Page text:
Photos sous licence Creative Commons
 http://creativecommons.org/licenses/by-sa/3.0/deed.fr CC by sa

The Marans bantam 

Brown-red bantam Marans Champion 1999 La Roche sur Foron M. Dick De Jonck

At the breed origin, the Marans bantam  variety didn't exist. Indeed, the Marans farmers have so only one objective in their farmings : to perpetuate this productive, rustic, strong farming breed, its very nice eggs which we wanted to derive a maximun benefit from for the area.

Of course, such a farming objective has for only valable logic the use of the all breed and not of the bantam breed.

Moreover, the majority of the bantam breeds naturally looses most of their economic capacities especially as regards fresh and eggs. But it doesn't constitute by any means the goal to reach for those breeds. There is no use to precise this.

cuckoo bantam's Marans

Champion Brown-red Marans 2000  M. Geoffroy

Cuckoo bantam's Marans


Photos sous licence Creative Commons
 http://creativecommons.org/licenses/by-sa/3.0/deed.fr CC by sa

On the other hand, the bantam shows all the advantages of its height reduction in the farmings where there is not a lot of place and of the esthetical assets of its dwarfism.

So the bantam Marans bas been created later as well as other breeds and such as all the french breeds.

The bantam Marans remains today too rare but the MCF has many serious farmers and it is advisable to encourage and support them. It is still one of tne MCF objectives.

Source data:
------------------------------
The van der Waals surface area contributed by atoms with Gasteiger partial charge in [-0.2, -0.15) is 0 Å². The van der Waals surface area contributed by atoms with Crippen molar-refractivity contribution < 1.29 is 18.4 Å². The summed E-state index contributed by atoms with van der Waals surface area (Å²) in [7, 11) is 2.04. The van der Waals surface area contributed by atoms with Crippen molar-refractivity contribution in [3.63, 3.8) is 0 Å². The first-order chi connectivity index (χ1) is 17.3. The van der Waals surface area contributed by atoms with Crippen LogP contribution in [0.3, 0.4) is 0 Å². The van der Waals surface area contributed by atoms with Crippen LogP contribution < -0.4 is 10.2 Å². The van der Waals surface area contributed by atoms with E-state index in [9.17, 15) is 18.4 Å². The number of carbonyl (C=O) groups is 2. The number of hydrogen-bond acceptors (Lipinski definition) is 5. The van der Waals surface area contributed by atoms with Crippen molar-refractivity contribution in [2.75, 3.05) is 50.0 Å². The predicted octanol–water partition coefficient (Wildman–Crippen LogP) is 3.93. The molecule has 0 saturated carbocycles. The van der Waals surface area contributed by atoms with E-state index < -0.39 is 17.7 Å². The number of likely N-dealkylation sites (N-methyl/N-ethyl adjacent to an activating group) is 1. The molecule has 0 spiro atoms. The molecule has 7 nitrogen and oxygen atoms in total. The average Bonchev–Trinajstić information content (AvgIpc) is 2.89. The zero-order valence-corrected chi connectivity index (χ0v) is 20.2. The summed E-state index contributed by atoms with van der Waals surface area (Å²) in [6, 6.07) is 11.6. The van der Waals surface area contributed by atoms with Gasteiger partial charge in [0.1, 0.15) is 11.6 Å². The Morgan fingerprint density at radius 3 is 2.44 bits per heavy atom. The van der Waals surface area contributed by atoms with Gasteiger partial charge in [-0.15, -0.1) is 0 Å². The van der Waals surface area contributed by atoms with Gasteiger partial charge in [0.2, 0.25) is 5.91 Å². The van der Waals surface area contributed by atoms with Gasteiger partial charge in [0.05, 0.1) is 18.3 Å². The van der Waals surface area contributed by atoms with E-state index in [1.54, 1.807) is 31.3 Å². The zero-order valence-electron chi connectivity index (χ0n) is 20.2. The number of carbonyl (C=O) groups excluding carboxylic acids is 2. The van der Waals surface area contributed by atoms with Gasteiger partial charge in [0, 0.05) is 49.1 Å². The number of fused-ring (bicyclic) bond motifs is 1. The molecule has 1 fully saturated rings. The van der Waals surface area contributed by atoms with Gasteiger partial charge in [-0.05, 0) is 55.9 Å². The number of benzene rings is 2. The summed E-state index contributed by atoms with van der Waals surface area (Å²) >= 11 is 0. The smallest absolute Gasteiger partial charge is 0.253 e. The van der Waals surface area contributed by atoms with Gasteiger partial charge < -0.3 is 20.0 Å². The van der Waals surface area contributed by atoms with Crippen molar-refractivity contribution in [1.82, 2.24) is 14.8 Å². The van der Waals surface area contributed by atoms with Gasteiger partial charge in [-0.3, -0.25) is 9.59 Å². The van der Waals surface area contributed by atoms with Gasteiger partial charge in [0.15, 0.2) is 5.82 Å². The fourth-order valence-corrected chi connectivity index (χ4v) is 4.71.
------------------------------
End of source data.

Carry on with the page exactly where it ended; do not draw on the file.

The problem of a possible approval doesn't enven come up cos the bantam Marans standard must prove to be in every respect, absolutely identical to the tall Marans breed 's.

Only the height and the weight are different of course.

We must remind you at this respect that :

- the required height of the bantam Marans is half the tall breed's.

- the average weight of the adult bantam is 2.20 pounds (i.e 2.4 pounds for the cocks and 1.98 pounds for the hens. instead of 7.27 pounds for the tall Marans breed (8.26 pound for the cocks and 6.39 pounds for the hens).


Brown-red Bantam Marans  (Nancy 2001, JP Guerinel)

Brown-red bantam's Marans  (Nancy 2001, D. De Jonck)


Photos sous licence Creative Commons
 http://creativecommons.org/licenses/by-sa/3.0/deed.fr CC by sa

You can noticee in this way that the average weight which is required in the bantam Marans is equal to 30% of the tall Marans breed weight. It makes the bantam breed rather a half-dwarf breed.

Indeed, if we refer to the W.F Entwisle written work, notably quoted by Brandt and Willems, the true "dwarfed" foul weignt (for example Ardenaise or Braekel types) must be one fifth of the tall corresponding breed. In this case, the bantam Marans would have an ideal weight i.e 1.45 pounds. Quite obviously, it is comparable to the true genetic Java or Sebright bantam weight.

We can conclude, in other words, that the preservation of the bantam at their ideal weight is a matter of a constant commintment in the stock selection and that, concerning the initiative of the creation of a new bantam Marans founder, the task would always appear to be long and fastidious.